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Two banjo lengths apart: Floyd Country Store moves famous Jamboree outside

Friday Night Jamboree canceled earlier this year in favor of online show, but owners wanted to give outside version a chance

FLOYD, VA. – It wouldn’t be a summer in Floyd with the famous Friday Night Jamboree, but hundreds of people packed inside the Floyd Country Store just isn’t possible right now due to the COVID-19 pandemic.

So after moving the show online, they’ve changed things up again to try to get people back to the music.

There’s pickin’ and dancing and a whole lot of fun in downtown Floyd on Friday. Even if things looked a little different than they usually do, Floyd Country Store owner Dylan Locke said the show must go on.

“We’re missing this a lot, it’s in our blood, it’s in our DNA and we crave it,” Locke said.

It’s the first go around of the backyard jamboree. The weekly Friday Night Jamboree is usually inside, but Locke had to cancel it due to the pandemic. The show moved strictly online but as the weather heats up, Locke said he wanted to try a new way to get people back to something familiar.

Compared to inside where rubbing shoulders with other dancers is a must, the backyard setup keeps people six feet, or two banjos, apart from each other. They also required people to wear masks until they found their seats.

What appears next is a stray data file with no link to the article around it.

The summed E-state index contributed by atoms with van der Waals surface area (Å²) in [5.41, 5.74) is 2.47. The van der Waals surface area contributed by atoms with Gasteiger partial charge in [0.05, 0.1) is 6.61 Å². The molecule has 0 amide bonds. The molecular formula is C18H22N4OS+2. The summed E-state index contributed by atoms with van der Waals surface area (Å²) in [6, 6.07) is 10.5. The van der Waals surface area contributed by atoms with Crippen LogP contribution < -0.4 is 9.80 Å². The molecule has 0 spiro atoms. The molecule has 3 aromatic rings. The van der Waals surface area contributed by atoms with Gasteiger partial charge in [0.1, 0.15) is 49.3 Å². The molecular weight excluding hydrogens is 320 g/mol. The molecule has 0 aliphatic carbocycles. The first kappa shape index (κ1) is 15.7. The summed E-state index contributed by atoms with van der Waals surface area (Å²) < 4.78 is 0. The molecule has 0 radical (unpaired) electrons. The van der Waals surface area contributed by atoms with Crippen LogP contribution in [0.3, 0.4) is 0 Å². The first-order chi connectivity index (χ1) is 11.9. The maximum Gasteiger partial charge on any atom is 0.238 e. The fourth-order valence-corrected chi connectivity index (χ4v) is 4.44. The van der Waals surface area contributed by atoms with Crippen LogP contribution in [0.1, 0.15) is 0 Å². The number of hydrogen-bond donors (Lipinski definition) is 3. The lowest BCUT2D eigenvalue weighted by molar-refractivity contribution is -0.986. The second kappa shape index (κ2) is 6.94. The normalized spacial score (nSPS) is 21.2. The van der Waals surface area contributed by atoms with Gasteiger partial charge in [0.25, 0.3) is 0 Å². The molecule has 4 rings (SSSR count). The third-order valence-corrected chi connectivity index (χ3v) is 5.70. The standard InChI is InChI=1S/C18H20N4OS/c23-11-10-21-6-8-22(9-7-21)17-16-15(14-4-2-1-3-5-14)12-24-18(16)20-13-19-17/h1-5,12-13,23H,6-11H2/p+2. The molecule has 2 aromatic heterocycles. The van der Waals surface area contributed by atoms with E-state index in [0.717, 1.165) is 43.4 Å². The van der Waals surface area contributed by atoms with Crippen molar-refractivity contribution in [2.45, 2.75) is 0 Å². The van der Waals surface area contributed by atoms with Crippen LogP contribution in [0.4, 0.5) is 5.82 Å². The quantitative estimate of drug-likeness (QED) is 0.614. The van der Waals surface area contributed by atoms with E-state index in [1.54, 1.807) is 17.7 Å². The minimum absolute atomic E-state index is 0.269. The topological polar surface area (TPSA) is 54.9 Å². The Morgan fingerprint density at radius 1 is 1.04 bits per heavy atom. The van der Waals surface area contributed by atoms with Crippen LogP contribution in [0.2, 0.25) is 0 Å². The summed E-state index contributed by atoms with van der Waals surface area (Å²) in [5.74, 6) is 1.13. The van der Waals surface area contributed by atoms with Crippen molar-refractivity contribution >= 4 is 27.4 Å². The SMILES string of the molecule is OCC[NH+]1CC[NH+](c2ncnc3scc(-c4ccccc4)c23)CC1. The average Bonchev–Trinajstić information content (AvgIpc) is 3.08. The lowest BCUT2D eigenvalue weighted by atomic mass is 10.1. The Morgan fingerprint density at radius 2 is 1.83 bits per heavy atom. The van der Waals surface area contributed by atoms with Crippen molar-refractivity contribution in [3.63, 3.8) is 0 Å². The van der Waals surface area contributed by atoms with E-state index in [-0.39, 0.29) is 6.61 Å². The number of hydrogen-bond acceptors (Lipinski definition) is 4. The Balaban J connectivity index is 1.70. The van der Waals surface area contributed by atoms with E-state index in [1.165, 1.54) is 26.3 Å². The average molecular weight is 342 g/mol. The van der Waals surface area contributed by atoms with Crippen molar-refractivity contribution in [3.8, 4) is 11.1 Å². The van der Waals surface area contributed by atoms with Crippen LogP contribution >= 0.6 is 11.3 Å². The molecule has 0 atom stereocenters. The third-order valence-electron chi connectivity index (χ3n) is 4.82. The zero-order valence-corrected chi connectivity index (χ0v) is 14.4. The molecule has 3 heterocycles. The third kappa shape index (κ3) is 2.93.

“This is serious, that is why we’re following the guidelines and the protocols to the T and you know some people don’t want to do that but we’re going to hold our ground,” Locke said.

For people like Paula Faulk, the music could not have come back sooner. She regularly makes the 90 minute drive from her home in North Wilkesboro, North Carolina for the dancing and the tunes.

“Me and my friends were so excited to get out and come tonight, to hear the music and see our friends,” Faulk said. “We hope that’s a good sign, a push in that direction.”

Floyd is starting to get back to normal. Summer is usually the busy season and while Friday’s crowd was smaller than they expected, they’re still streaming the shows online for people who are staying home.

“We’re really excited to keep this music out there to the whole world at a moment in time where usually travelers would be rolling through Floyd to see us, so we’re bringing it to them,” Locke said.


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